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Suddenly, the British pound looks vulnerable

Bloomberg News | September 26, 2007
Gavin Finch and Bo Nielsen

Analysts at the world's three biggest currency traders advised investors at the start of the year to bet against the British pound. At the time, the currency traded at $1.9588. Instead of falling, the pound climbed to a 26-year high of $2.0654 on July 24, a gain of 5.4 percent.

But the analysts, at Deutsche Bank, UBS and Citigroup, may yet be vindicated, as the U.S. subprime mortgage contagion spreads around the globe.

Last week the pound fell to as low as $1.9881 after the Bank of England bailed out Northern Rock. The rescue of the mortgage bank brought concerns that more lenders might seek emergency funding and lead the central bank to cut interest rates, hurting the pound by reducing the relative attractiveness of British debt investments.

"This is an important turning point for the pound," said Jim McCormick, the London-based global head of currency strategy at Lehman Brothers, the largest U.S. underwriter of mortgage-backed bonds. "The expectations around the economy and monetary policy on the back of what has happened to Northern Rock have shifted pretty significantly."

Against the euro, the pound fell to a 17-month low of 70.053 pence last week. And the Bank of England's Sterling Effective Rate Index, measuring the pound against the currencies of 43 countries that trade with Britain, is at the lowest level in a year.

Deutsche Bank and UBS expect the pound to weaken 6 percent over the next three quarters. Citigroup anticipates a decline of about 1.5 percent by the end of the year. Strategists at the three firms predicted in December that it would trade at $1.96 or lower this year.

BNP Paribas, which said in June that the currency would trade at $1.88 by the end of the year, is even more bearish, predicting the pound will fall to $1.547 next year, while Lehman Brothers forecasts it will fall to $1.85 in 2008.

"The outlook for sterling took a turn for the worse after the Northern Rock crisis, which has undermined investor confidence in the housing market," said Hans Redeker, head of currency strategy at BNP in London. "Sterling is highly correlated to the housing market."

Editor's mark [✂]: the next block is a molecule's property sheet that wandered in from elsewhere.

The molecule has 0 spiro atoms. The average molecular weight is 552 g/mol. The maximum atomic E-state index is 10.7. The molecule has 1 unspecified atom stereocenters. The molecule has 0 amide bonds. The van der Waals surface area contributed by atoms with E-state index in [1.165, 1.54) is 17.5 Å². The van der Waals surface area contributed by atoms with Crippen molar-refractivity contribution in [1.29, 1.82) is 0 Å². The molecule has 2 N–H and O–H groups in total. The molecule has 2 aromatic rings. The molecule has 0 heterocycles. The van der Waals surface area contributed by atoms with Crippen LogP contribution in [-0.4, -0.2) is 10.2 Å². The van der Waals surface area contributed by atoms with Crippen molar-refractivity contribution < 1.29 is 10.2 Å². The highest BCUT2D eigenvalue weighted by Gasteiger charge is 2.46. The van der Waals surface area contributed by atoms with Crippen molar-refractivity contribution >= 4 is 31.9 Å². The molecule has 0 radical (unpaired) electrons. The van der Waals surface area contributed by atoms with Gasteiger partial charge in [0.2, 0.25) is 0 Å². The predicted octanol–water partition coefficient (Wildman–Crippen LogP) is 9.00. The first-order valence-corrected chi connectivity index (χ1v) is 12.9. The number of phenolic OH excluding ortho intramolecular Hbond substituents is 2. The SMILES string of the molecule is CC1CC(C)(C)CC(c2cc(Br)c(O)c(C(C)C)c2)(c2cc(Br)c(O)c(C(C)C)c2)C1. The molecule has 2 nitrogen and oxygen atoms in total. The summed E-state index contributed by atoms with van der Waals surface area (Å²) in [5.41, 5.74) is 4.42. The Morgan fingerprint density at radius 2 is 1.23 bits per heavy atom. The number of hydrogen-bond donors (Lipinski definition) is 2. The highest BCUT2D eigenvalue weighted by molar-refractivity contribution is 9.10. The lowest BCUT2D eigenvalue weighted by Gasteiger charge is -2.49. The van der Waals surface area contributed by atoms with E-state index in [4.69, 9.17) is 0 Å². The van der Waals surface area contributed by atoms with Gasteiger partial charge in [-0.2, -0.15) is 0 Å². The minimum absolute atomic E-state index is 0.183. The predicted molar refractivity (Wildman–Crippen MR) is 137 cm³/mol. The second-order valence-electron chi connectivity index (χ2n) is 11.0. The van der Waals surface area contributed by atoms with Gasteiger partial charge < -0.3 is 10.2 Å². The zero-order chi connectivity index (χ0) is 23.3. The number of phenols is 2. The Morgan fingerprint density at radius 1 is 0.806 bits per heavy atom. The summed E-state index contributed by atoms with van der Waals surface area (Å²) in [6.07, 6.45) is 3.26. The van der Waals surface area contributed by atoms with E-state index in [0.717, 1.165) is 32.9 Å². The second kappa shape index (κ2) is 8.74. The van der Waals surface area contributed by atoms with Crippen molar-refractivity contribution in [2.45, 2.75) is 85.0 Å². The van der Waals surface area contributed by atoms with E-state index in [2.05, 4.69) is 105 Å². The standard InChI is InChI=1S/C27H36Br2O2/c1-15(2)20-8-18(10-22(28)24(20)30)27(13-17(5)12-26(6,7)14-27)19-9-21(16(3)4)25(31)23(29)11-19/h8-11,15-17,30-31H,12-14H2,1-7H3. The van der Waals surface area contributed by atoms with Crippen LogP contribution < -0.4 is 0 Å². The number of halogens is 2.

Record high delinquencies on mortgages to U.S. homeowners with poor credit have caused lenders around the world to push up borrowing costs and prompted the Federal Reserve to reduce rates last week for the first time in four years.

In Britain, soaring credit costs led Northern Rock, which relies on the capital markets for 73 percent of its funding needs, to seek emergency financing from the Bank of England this month.

As news of the mortgage lender's troubles spread, customers lined up at its branches to withdraw their savings, the first bank run in Britain since the 19th century.

Northern Rock shares have plummeted 70 percent since Sept. 13 in London, while competitors like Alliance & Leicester and Bradford & Bingley, which rely on financial markets for more than 50 percent of their mortgage funding, have also declined.

Mervyn King, the governor of the Bank of England, has defended his handling of the bailout. He told a parliamentary committee that British and European Union laws had hampered the central bank's ability to prevent the worst banking crisis since 1973.

"We've seen confidence in King erode," said David Watt, a senior currency strategist with Royal Bank of Canada in Toronto. "He hasn't handled the crisis well. If there's uncertainty about the decisions of the BOE, it erodes confidence in the pound."

Watt said Royal Bank, which predicts the pound will trade at $2.03 in the first quarter of 2008, planned to cut its forecast next month.

A decline in the financial industry, which accounts for 10 percent of British gross domestic product, could slow economic expansion in Britain. Growth may decelerate to 2.2 percent next year, the Confederation of British Industry said Sept. 20, compared with its previous forecast of 2.4 percent.

"The U.K. economy is one of the most sensitive to the ebb and flow of financial markets," said Kamal Sharma, a London-based currency strategist at Bank of America. "Any downturn in the global financial sector is going to hit the U.K. disproportionately hard."

The pound will fall to $1.91 by April, Sharma said, cutting his forecast for the currency from $1.95 on Sept. 17.

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